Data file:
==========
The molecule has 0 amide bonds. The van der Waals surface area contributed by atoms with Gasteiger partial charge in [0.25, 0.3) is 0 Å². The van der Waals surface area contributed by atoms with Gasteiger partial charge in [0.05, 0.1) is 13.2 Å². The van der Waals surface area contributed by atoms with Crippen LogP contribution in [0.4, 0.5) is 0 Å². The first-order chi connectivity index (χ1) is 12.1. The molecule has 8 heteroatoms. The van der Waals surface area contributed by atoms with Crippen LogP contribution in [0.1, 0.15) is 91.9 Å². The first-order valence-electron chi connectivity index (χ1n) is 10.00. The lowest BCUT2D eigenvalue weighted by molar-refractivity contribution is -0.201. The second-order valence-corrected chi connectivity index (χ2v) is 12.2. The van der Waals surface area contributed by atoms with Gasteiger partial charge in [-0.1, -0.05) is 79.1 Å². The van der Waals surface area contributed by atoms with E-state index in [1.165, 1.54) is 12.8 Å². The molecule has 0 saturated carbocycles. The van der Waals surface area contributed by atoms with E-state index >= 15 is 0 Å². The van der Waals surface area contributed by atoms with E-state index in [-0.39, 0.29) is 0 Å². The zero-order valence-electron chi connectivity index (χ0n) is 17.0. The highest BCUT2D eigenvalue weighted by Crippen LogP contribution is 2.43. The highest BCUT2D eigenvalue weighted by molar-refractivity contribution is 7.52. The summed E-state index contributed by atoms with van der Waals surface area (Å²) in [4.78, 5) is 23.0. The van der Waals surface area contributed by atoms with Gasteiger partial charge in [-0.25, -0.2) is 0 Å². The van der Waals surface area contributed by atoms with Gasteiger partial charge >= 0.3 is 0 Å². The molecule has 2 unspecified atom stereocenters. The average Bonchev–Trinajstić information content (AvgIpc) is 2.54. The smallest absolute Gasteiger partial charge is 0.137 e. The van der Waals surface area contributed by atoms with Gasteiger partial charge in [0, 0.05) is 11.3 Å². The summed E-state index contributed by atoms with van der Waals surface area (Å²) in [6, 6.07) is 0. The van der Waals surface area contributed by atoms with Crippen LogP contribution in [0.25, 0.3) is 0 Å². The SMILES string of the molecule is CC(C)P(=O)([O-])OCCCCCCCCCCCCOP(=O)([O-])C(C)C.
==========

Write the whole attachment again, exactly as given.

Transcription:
The molecule has 0 amide bonds. The van der Waals surface area contributed by atoms with Gasteiger partial charge in [0.25, 0.3) is 0 Å². The van der Waals surface area contributed by atoms with Gasteiger partial charge in [0.05, 0.1) is 13.2 Å². The van der Waals surface area contributed by atoms with Crippen LogP contribution in [0.4, 0.5) is 0 Å². The first-order chi connectivity index (χ1) is 12.1. The molecule has 8 heteroatoms. The van der Waals surface area contributed by atoms with Crippen LogP contribution in [0.1, 0.15) is 91.9 Å². The first-order valence-electron chi connectivity index (χ1n) is 10.00. The lowest BCUT2D eigenvalue weighted by molar-refractivity contribution is -0.201. The second-order valence-corrected chi connectivity index (χ2v) is 12.2. The van der Waals surface area contributed by atoms with Gasteiger partial charge in [-0.1, -0.05) is 79.1 Å². The van der Waals surface area contributed by atoms with E-state index in [1.165, 1.54) is 12.8 Å². The molecule has 0 saturated carbocycles. The van der Waals surface area contributed by atoms with E-state index >= 15 is 0 Å². The van der Waals surface area contributed by atoms with E-state index in [-0.39, 0.29) is 0 Å². The zero-order valence-electron chi connectivity index (χ0n) is 17.0. The highest BCUT2D eigenvalue weighted by Crippen LogP contribution is 2.43. The highest BCUT2D eigenvalue weighted by molar-refractivity contribution is 7.52. The summed E-state index contributed by atoms with van der Waals surface area (Å²) in [4.78, 5) is 23.0. The van der Waals surface area contributed by atoms with Gasteiger partial charge in [-0.25, -0.2) is 0 Å². The van der Waals surface area contributed by atoms with Gasteiger partial charge >= 0.3 is 0 Å². The molecule has 2 unspecified atom stereocenters. The average Bonchev–Trinajstić information content (AvgIpc) is 2.54. The smallest absolute Gasteiger partial charge is 0.137 e. The van der Waals surface area contributed by atoms with Gasteiger partial charge in [0, 0.05) is 11.3 Å². The summed E-state index contributed by atoms with van der Waals surface area (Å²) in [6, 6.07) is 0. The van der Waals surface area contributed by atoms with Crippen LogP contribution in [0.25, 0.3) is 0 Å². The SMILES string of the molecule is CC(C)P(=O)([O-])OCCCCCCCCCCCCOP(=O)([O-])C(C)C.